Britain outraged as compensation ordered for terror detaineesFebruary 19th, 2009 - 10:32 pm ICT by IANS
London, Feb 19 (IANA) Britain-based radical Muslim preacher Abu Qatada was Thursday awarded 2,500 pounds in compensation by the European Court of Human Rights - less than 24 hours after a British court ruled that he could be deported to his native Jordan.
The Strasbourg-based court ruled that Qatada and 10 other men being held in a high-security British prison under anti-terrorism laws must be paid 79,000 pounds in compensation and legal costs.
The ruling provoked outrage in Britain with the opposition Conservative Party home affairs spokesman Chris Gayling saying it “will horrify most reasonable people in the UK”.
“It shows just how incompetent the government has been at managing the problem of preachers of hate and, frankly, it makes a mockery of the concept of human rights if we can’t protect ourselves against people who are out to destroy our society,” he said.
British Home Minister Jacqui Smith said she was “very disappointed” with the European ruling, but pointed out that the award was “substantially lower” than what the 11 men had sought.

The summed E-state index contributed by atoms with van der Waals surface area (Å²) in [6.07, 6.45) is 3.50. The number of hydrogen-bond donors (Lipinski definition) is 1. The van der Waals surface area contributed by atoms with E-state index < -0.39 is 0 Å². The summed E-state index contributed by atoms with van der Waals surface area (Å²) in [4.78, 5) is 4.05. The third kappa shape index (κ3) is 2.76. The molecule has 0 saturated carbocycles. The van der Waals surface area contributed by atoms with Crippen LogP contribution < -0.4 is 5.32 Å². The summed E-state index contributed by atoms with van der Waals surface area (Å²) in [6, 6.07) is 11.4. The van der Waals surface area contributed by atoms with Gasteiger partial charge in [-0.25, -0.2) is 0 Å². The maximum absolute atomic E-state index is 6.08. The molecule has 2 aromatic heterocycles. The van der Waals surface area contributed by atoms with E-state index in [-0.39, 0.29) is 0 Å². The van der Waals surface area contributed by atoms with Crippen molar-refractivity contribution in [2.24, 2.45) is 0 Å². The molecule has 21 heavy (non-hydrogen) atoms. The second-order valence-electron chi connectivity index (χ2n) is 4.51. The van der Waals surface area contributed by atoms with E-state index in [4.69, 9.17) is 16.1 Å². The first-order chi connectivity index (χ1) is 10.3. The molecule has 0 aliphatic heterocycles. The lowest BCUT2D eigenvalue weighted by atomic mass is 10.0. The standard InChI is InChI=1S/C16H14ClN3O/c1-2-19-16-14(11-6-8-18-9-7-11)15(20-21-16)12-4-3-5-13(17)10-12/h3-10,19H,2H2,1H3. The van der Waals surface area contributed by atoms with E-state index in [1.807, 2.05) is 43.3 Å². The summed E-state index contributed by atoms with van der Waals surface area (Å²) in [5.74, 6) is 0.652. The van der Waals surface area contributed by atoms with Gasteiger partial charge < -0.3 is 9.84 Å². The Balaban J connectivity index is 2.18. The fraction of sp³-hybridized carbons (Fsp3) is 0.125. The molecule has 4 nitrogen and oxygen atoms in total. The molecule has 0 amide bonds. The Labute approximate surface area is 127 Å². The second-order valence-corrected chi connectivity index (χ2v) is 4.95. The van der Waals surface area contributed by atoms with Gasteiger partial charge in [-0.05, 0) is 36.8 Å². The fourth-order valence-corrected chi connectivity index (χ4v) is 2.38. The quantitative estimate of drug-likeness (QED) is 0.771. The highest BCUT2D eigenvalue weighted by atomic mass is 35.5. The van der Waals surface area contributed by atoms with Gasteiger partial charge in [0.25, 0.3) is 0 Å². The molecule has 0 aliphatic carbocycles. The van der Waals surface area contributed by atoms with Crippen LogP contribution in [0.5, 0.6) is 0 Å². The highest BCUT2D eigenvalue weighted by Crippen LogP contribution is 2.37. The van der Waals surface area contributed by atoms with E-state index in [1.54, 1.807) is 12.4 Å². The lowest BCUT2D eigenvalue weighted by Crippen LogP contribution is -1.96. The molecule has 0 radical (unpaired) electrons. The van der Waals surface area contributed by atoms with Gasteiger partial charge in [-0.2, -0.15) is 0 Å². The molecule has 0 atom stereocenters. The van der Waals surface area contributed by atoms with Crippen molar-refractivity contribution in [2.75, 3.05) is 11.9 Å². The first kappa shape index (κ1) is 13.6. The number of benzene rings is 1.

Qatada, who came to Britain on a forged passport in 1993, was once described as an associate of fugitive Al Qaeda leader Osama Bin Laden and has been criticised for supporting fatwas calling for the killing of non-believers.
A number of his videos were found in the Hamburg flat of Mohammed Atta, one of the ringleaders of the 9/11 hijackers.
The European court said his detention in British jails after 9/11 was a violation of his human right but its award represented only a fraction of the 170,000 pounds that Qatada had demanded in compensation.
It ruled that the detention Qatada and 10 others at Britain’s Belmarsh prison under anti-terror laws introduced after 9/11 had violated the human rights convention.
In total, the British government was ordered to pay around 26,000 pounds to the detainees, plus 53,000 pounds in legal costs. The money must be paid within three months.
After years of appealing the British judicial system against his deportation, Qatada lost the latest round of his legal battle Wednesday when the House of Lords - Britain’s apex court - accepted that his deportation would not endanger his life.
In 1999, Qatada was sentenced to life imprisonment in absentia in Jordan for conspiracy to carry out bomb attacks on two hotels in Amman and for providing finance and advice for another planned series of bombings.